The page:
For instance, when the player clicks on position (x,y), you determine that location to be inside tile (m,n), and translate the action to "move to the center of (m,n)". When you create the level and say that a grass tile exists at tile (a,b), that can be translated to position (z,w) based on the size of tiles. However the grid in these cases is really only used as a tool to guide level creation and constrain movement. The rest of your logic doesn't have to know this grid exists at all, and can just operate in traditional 2D space.

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If you really want to define key bits of game behaviour in the continuous domain, such as using hit-boxes for collisions, then I think Zipster's approach of "continuous, but quantized" is the way to go. You need functions to be able to convert from continuous space to the middle/edges of a tile, and vice versa, and then you can use whatever logic makes sense in each case.

But, previous caveats in other threads about the 'true' game state apply. If your game requires that the characters start and finish on grid boundaries then you don't want to be serialising the continuous in-between states unless you are absolutely 100% totally sure that you have a robust mechanism for ensuring that they will reach the destination grid boundary after you reload.

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Thanks a lot for the delighting input!

One important operations with the grid-system would be clicking on one grid-slot and being able to find neighbours in a reliable and quick manner of course. That means, every grid-field, as a grass-tile or stone one, is capable of knowing their neighbours.

I think, in a real 2d-field, I would have to keep grid-coordinates as well and then simply convert them to possible grid-neighbour-tiles?

Edit: Forgot to add, that one grid should be able to identify currently "attached" objects, as in, what object stands on me? But I think that is easy to add anyway.

 

 

Edited by Angelic Ice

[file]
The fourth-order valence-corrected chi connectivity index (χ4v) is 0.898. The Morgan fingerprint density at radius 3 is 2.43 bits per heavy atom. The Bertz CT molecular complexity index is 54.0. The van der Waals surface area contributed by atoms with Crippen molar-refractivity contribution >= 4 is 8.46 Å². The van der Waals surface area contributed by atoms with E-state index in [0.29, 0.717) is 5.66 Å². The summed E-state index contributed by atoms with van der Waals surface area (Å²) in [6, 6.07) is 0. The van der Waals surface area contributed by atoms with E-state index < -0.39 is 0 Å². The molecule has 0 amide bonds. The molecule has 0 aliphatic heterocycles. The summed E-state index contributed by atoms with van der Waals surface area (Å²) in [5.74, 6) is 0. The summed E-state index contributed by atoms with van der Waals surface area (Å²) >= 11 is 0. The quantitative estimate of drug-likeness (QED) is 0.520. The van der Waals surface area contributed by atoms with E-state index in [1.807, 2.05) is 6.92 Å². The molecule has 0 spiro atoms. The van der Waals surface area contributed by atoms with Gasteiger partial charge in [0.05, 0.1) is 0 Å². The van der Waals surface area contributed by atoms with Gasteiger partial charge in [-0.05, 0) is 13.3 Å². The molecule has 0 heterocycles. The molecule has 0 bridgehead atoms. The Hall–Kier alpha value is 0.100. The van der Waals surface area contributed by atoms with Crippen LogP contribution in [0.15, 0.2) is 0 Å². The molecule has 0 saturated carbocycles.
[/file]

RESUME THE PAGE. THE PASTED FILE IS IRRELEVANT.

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1 hour ago, Angelic Ice said:

Thanks a lot for the delighting input!

One important operations with the grid-system would be clicking on one grid-slot and being able to find neighbours in a reliable and quick manner of course. That means, every grid-field, as a grass-tile or stone one, is capable of knowing their neighbours.

I think, in a real 2d-field, I would have to keep grid-coordinates as well and then simply convert them to possible grid-neighbour-tiles?

Edit: Forgot to add, that one grid should be able to identify currently "attached" objects, as in, what object stands on me? But I think that is easy to add anyway.

It's entirely acceptable (and virtually necessary) to maintain multiple models and representations of your game world for different gameplay or engine components that need to see and interact with the world in different ways. For instance, a list of tiles works well for field placement (stone, grass, etc.) and general pathfinding, while continuous 2D coordinates work best for collision, rendering, physics, etc. As long they're kept in sync, or the data you need can be easily derived, everything is happy.

Instead of trying to bend your logic to work around the limitations of any particular view, you simply have multiple views that you keep in sync. It moves the burden from your game code to your "sync" code, which is another problem that has to be solved, but typically this code can be written in an abstract, non-game-specific manner that makes it highly reusable.

Take a graphics library as an example. It doesn't know anything about your "game", it only sees the world as a hierarchical scene comprised of nodes, meshes, lights, etc. It's the job of your game engine to build this scene based on the specifics of your game and keep it updated as the game world changes (update transforms, visibility, etc.). This is some extra work, however the process of converting "game objects" to "graphics objects" can usually be abstracted and generalized to a point where you can reuse the process for any number of games, truly limiting the amount of rework you have to do per-game to actual, game-specific logic.

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Thanks : ) I decided to go with a complete 2d-physics-system with a "grid-interface" to access grid-slots.

Thanks a lot! I decided to go with a real 2d game-field and leverage a grid-interface to guarantee accessing and placing the right grid-slots.

There is only one question, I thought about assigning every moving (and static) entity's bounding box to all grid-slots on which they stand in order to simplify collision detection. I'm running a quad-tree for my GUI, not sure if that is a suitable solution for a grid-imitating field though, as I do not seek to have a maximum bucket capacity - one grid is one quad with no further quads.

My grid-slots are isometric, if that matters. Are there already know data structures to handle such?

I mean if there is no other solution, I would just implement my own isometric quad-tree that does not add further quad-trees : )

 

 

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Seems odd to use a quad-tree when you already have a grid right there, ready to be used. Both are essentially spatial partitioning structures, after all.

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True, I should probably just check upon every pixel-motion, on which grids the current entity is and then check against others that are currently on that grid, too. Thanks a lot!